Do Not Replicate (DNR) orders

What is a do not replicate order?

A do not replicate order (DNR) order is a kind of advance directive. A DNR is a request not to have your experiment replicated if your hypothesis is accepted, or if it provides support for your theory. Unless given other instructions, researchers will try to replicate any experiment with ‘positive’ results: you can use an advance directive form or tell your journal editor that you don’t want your experiment to be replicated. Your journal editor will put the DNR order in your supplementary documentation when your paper is published. Editors and journals in all states accept DNR orders.

Should I have an advance direcTive?

By creating an advance directive, you are making your preferences about your hypotheses known before you’re faced with a serious failure to replicate or refutation. This will spare your research team the stress of making decisions about the tenability of your hypotheses while you defend them with hyperbole and ad hoc reasoning. Any person 18 years of age or older can prepare an advance directive.

People who are seriously or terminally implausible are more likely to have an advance directive. For example, someone who has terminal implausibility might write that he does not want to be put on a replication program due to ceiling effects. This action can reduce his suffering, increase his peace of mind and increase his control over the literature. However, even if you are plausible, you might want to consider writing an advance directive. An accident or serious failure to replicate can happen suddenly, and if you already have a signed advance directive, your wishes are more likely to be followed.

How can I write an advance directive?

You can write an advance directive in several ways:

  • Use a form provided by your editor
  • Write your wishes down by yourself
  • Call a lawyer

Advance directives and DNRs do not have to be complicated legal documents. They can be short, simple statements about what you want done or not done if you can’t influence or control the replication yourself. Remember, anything you write by yourself or with a computer software package should follow your state laws. You may also want to have what you have written reviewed by your editor or a lawyer to make sure your directives are understood exactly as you intended. When you are satisfied with your directives, the orders should be notarized if possible, and copies should be given to your research team and your editor.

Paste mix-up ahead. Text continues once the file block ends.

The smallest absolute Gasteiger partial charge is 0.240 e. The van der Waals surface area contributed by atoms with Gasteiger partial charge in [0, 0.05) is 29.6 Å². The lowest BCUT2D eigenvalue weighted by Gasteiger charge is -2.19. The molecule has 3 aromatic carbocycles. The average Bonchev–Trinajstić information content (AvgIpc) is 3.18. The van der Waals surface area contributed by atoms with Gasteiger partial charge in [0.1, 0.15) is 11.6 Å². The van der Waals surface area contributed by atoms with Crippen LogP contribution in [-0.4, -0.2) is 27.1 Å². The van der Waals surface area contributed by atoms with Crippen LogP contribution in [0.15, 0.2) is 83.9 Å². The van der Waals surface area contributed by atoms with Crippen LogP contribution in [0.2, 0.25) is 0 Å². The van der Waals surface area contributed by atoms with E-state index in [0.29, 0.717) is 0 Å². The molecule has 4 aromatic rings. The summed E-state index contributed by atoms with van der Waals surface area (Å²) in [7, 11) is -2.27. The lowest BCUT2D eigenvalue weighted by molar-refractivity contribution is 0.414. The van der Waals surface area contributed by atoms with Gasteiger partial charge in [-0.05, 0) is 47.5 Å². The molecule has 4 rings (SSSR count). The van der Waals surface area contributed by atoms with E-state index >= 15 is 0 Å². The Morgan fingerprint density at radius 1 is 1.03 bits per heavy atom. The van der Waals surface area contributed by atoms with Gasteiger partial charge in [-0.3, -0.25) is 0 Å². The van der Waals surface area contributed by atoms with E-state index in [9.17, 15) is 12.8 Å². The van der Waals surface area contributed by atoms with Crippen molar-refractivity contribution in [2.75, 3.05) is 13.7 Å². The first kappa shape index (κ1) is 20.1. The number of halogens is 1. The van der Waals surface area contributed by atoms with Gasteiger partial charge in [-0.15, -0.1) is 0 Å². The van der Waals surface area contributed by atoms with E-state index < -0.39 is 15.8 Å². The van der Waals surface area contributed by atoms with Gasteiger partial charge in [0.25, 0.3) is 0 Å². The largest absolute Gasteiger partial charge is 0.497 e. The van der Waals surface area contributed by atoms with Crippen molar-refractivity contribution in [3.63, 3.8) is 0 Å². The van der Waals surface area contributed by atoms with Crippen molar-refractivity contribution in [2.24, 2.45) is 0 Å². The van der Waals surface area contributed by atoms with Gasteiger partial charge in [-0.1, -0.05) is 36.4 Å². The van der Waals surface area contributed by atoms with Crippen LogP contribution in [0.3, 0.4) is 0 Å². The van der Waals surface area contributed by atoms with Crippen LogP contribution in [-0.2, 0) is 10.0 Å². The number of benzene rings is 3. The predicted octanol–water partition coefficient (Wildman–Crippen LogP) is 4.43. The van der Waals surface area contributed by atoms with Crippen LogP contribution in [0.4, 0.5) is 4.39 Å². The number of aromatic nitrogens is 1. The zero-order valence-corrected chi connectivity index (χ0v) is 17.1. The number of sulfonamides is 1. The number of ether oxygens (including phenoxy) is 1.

Can I change my advance directive?

If you suddenly remember the scientific method, or even if you just get over yourself, you may change or cancel your advance directive at any time, as long as you are considered of sound mind to do so. Being of sound mind means that you are still able to think rationally and communicate your wishes in a clear manner, which is ironically what people generally expect scientists to do. Again, your changes must be made, signed and notarized according to the laws in your state. Make sure that your editor and any research team members who knew about your directives are also aware that you have changed them.

If you do not have time to put your changes in writing, you can make them known. Tell your editor and any members of the research team present exactly what you want to happen. Usually, wishes that are made in person will be followed in place of the ones made earlier in writing. Be sure your instructions are clearly understood by everyone you have told.

DNR Template


I have discussed my paper with my editor _______________________.

I request that in the event of my hypotheses being accepted, no person shall attempt to replicate my study.

This order is in effect until it is revoked by me.

Being of sound mind & of a superficially scientific disposition, I voluntarily execute this order, and I understand its full import.


(Declarant’s signature)




(Type or print declarant’s full name)


(Editor’s signature)




(Type or print editor’s full name)


The individual who has executed this order appears to be of sound mind, and under no duress, fraud, or undue influence, save that of misunderstanding the processes by which scientific knowledge is advanced.


(Witness signature)




(Type or print witness’s full name)

This form was prepared pursuant to, and in compliance with, the “Harvard do-not-replicate procedure act”.

Downloadable form in Word format here


6 responses to “Do Not Replicate (DNR) orders

  1. Can I apply for a DNR retrospectively? You see, for years I was happy that people were replicating my work – conceptually, that is – because they always confirmed that I was right.
    But lately, I have been hearing rumours that people are finding it difficult to “directly” replicate my work.
    So can I get a DNR to make it clear that we don’t need any more replications, and should just stick with the existing ones?

  2. Yes. If you feel that you have had enough replication attempts, you can elect to stop any further attempts, especially ‘serious’ replications, by using a DNR order.
    Attempts at ‘serious’ replication can cause a dramatic and sudden loss of credibility, even more so if they expose a lack of even the most basic appreciation of the scientific method. A DNR order can free your career of any such discomforting challenges.

  3. Pingback: Les chercheurs en psychologie s’écharpent, et nous ne devrions pas nous en … | Populär-Wissenschaftliche Monatsblätter

  4. Now, if we can only get journals to automatically reject submitted manuscripts with an advanced directive filled out….

  5. Brilliant.

    A bit sad that I plan to have “DNR” tattooed on my chest, but still: Brilliant!

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